I have long been interested in discovering whether social conditions can exist that maximize both individual liberty and societal order. Conventional wisdom insists this is not possible; that order and liberty are inconsistent values that must be balanced one against the other. We are told we must sacrifice some liberty in order to maintain order in society; that to believe otherwise is to engage in flights of idealistic fancy or utopian visions.
As people find their lives increasingly dominated by formal systems that suppress individual liberty, it becomes evident that the order being served has far less to do with their personal needs than with fostering the interests of the institutions in charge of the machinery of societal control. Men and women intuit a failure of expectations: that neither social harmony nor personal liberty have arisen from their submission to formalized systems of authority. As inter-group conflicts, wars, genocides, economic dislocations, and expansive policing and surveillance of people’s lives continue to dehumanize societies, the possibility of discovering or creating alternative social systems has begun to energize the minds of many. Is it possible for millions to live together in ways in which social harmony and individual autonomy are neither “balanced” nor sacrificed one to the other, but become the integrated expression of what it means to be human? Can such an inquiry proceed not from religious or ideological conviction or other abstract thinking, but from an understanding of the conditions that are essential to the self-directed nature of living systems? Are there principles that would make such life-enhancing conditions possible?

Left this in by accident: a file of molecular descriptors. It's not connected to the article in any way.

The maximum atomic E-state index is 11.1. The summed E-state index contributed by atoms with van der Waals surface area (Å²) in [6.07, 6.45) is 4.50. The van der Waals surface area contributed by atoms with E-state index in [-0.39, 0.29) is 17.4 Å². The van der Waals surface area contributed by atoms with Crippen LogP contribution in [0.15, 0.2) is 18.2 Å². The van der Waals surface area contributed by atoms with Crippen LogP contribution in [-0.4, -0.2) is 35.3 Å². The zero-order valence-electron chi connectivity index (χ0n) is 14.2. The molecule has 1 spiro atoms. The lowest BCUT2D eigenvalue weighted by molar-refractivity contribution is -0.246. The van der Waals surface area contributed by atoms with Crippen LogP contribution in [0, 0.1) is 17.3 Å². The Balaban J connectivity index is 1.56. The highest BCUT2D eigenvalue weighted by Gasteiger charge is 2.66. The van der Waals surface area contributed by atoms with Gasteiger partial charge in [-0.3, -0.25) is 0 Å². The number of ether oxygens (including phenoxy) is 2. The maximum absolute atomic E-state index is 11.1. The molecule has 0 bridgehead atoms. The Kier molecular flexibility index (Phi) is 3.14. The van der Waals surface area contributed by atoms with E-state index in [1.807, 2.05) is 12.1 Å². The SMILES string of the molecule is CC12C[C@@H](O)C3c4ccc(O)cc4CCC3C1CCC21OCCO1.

I have sought such principles from a variety of sources: from so-called “moral” and “natural law” philosophies to historical insights and economic reasoning, to name a few. The problem I have with such approaches is that they are too often grounded in certain a priori normative assumptions from which conclusions were derived. It was not that I necessarily quarreled with the premises—I found a number of them very much to my liking—but I sensed there was a more fundamental explanation that lay hidden behind such philosophical abstractions. I felt a need to discover principles that transcended my pre-existing biases and preferences. On the other hand, my quest was clearly driven by subjective sentiments that arose from within me. A vivid moment occurred when I was in law school, and my wife and I were walking along Lake Michigan discussing my concern. I asked the question: why should I have to justify my desire for liberty on any grounds other than the fact that I do not choose to be coerced? Why need I appeal to any principle beyond that of my own will?
Of course, my desire for an unhindered expression of my will could bring me into conflict with others, thus causing my liberty to become a source of social disorder. The dilemma I faced might be a confirmation of the traditional view that the state must be relied upon to balance these conflicting needs. I remained convinced that these values were not contrary to one another, and that they could be reconciled by some principle I had not yet discovered. My training as a lawyer led me to suspect that the answer might have something to do with the concept of property.